I was recently sitting down with a young colleague who was seeking some mentoring. He is also a singer, and, like myself, was very curious to know what advice I could share about all topics as large as career arcs and as small as specific vocal technique. Because of the nature of our work, we talked about roles, scores, music, opera houses…. But the particulars aren’t as important as the truth around repeatedly making great art without becoming boringly predictable or faking excitement. And as we discussed, I realized that what we were talking about did not only pertain to the performing arts, but also to our work.
Sometimes at work, there seem to be two warring factions: process and creativity. The process team thinks that you can eliminate risk and establish expectations simply by following the same tools and path that have been followed before. The creative team thinks that working outside of the box, beyond the rules, in ways that aren’t expected, is where the most fruitful work can be found.
I’m sure you’ve worked in organizations both large and small with this type of tension between individuals and/or teams. This tension doesn’t need to be at odds with a team, but instead, its friction can propel all parties forward in the right direction. It’s about allowing processes to create a reliable, sustainable space for the creative unknown to become revealed.
How often do we take the time to stop what we are doing, whether it is following a path we’ve walked before or meandering about in the open spaces of our mind? How many times do we set up space for creativity to happen? One cannot exist without the other. Just as in performance, our work needs to be reliable yet contain enough space to be unique. You must make sure that you can rely on your experience and your abilities to bring you to the same authentic place every time: a place of confidence, expertise, and success. An artist must carefully choose his brushes, paints, and canvas before a masterpiece is created! But if we plan through and expect to control every aspect of our work from beginning to end, you will never know what is just beyond that you might have missed.
Variables and unknowns will always be present and instinctively we often believe them to be counter to our designs and frustrating to our expectations. Instead, embrace them as opportunities to create and experiment. They are unique chances to try something different and practice your abilities in the space. There lie excitement and opportunity in the aspects of our work that cannot be planned, that cannot be scheduled, nor expected. But there is failure at the end of creative endeavors if we start our execution (regardless of size!) without our best tools, hard-won experience, and unique temperaments.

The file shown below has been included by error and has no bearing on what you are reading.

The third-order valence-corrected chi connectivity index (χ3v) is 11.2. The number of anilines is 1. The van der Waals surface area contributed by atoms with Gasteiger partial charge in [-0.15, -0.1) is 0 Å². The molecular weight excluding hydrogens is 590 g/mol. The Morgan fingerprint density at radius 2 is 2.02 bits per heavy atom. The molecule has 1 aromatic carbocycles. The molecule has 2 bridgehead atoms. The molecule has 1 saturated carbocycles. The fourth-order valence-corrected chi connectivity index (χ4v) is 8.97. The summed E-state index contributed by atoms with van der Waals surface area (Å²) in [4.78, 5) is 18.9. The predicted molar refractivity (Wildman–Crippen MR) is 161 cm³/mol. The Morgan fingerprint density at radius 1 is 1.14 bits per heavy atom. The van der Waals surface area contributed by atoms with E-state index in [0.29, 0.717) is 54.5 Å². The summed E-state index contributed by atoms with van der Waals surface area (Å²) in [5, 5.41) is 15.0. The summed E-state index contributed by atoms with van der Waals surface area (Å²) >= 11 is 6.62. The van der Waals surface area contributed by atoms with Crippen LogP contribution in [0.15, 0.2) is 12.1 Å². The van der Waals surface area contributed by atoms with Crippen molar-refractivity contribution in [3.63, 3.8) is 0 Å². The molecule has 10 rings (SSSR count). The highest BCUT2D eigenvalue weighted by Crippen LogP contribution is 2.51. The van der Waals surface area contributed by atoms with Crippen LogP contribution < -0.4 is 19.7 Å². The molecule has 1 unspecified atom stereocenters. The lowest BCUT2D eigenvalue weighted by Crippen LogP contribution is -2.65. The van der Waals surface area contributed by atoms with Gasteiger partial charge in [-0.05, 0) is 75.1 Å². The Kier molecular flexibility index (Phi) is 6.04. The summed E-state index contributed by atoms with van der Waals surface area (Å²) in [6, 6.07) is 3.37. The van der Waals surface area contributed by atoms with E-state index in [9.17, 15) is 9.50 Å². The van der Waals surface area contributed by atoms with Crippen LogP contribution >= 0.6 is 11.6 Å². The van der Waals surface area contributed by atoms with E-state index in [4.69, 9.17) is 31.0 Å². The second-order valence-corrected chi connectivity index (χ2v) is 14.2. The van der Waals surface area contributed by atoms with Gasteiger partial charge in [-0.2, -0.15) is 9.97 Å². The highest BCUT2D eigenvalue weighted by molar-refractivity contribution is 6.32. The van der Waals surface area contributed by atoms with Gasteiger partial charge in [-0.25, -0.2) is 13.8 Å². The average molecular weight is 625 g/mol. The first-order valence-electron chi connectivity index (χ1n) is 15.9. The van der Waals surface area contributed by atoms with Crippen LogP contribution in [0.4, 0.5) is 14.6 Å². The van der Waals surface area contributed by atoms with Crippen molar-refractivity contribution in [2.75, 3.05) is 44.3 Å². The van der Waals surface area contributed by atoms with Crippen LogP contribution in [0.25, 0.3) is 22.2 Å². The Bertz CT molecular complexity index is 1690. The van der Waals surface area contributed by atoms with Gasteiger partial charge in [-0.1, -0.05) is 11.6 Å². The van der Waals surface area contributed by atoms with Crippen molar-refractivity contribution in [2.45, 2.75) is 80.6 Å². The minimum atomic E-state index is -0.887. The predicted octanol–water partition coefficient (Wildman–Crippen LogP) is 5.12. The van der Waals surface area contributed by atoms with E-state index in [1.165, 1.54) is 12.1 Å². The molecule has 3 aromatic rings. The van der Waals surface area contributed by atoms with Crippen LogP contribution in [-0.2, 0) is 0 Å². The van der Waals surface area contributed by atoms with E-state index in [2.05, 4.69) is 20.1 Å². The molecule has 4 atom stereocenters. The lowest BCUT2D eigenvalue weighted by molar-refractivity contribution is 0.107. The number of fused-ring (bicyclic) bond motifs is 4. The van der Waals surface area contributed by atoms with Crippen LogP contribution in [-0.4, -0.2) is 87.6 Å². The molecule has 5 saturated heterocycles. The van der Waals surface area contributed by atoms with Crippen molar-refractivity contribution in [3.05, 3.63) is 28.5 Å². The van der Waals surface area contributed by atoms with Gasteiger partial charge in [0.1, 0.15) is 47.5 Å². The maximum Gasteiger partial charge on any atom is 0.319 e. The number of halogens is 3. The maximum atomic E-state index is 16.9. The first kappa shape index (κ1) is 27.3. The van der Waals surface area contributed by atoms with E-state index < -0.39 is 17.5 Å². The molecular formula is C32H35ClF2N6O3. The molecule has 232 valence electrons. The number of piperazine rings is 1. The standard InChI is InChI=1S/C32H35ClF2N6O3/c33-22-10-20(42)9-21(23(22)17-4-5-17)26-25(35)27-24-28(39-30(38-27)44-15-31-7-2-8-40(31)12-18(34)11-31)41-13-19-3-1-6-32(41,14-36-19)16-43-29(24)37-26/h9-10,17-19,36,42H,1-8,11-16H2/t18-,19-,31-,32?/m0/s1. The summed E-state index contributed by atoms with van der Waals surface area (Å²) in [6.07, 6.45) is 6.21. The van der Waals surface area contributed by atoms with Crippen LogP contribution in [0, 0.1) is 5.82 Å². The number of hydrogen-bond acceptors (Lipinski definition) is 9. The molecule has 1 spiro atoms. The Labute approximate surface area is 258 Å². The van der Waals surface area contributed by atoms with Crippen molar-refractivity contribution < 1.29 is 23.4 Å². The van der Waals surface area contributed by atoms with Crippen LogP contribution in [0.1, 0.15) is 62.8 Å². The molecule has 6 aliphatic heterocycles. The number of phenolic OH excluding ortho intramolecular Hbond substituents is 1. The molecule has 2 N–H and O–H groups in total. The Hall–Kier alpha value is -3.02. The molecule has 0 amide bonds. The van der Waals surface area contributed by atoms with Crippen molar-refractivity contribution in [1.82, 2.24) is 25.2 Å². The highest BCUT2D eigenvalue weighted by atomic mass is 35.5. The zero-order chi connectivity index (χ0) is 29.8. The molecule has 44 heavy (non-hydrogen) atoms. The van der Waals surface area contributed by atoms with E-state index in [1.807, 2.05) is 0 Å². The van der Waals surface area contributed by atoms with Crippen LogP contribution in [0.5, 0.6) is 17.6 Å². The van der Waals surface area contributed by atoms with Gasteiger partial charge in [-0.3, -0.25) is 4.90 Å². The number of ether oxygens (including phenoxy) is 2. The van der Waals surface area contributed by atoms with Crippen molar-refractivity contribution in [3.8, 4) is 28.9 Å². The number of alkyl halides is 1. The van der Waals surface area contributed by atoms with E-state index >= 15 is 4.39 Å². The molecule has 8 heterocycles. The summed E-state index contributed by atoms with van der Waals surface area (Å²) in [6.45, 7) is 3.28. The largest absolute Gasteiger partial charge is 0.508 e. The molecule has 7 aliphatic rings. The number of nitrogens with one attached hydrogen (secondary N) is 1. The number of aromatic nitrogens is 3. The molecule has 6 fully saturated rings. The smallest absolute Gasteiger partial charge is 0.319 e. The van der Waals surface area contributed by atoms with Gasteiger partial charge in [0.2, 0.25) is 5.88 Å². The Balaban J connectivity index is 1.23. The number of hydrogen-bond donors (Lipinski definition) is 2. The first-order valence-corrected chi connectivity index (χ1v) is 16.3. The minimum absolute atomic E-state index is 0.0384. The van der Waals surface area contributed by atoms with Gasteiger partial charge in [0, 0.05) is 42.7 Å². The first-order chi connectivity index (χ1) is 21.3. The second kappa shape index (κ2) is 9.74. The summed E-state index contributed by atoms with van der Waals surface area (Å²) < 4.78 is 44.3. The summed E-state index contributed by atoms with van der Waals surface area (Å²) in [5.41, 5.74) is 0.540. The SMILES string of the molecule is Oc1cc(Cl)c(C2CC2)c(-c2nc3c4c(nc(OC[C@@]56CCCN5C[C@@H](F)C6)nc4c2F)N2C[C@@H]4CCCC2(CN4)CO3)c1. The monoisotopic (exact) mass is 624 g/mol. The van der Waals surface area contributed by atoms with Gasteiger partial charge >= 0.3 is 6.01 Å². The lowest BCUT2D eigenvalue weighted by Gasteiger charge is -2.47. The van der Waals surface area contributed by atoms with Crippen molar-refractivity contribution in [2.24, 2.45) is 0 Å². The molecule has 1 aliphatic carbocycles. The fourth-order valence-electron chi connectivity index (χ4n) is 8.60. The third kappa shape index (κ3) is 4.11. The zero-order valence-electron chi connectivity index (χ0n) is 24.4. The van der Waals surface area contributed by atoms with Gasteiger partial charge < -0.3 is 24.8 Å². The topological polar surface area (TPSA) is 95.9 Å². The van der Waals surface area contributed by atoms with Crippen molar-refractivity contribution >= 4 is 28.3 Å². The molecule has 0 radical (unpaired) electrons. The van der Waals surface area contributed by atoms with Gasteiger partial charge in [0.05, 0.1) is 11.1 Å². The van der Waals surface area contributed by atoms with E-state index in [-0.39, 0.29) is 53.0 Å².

How can you create space? Start small and repeat often. Creating this type of room is very scalable. Next time you are working on a task that is familiar or practical, plan to take a step in that process to change what you’ve done before and allow something different or spontaneous to happen. Maybe try a different technique, one you’ve read about or observed in someone else. See what comes out of this experience. You might find a joy that you have not found for many months. You might find ideas that were once not practical but now may be realized. You might also find that what you’ve done before is the best path forward. But without space, there will never be room for your effort to grow into the solution needed at the time in the place for your client.
For further ideas on this topic, I highly recommend Twyla Tharp’s book, The Creative Habit.
Now, it’s time to get to that space.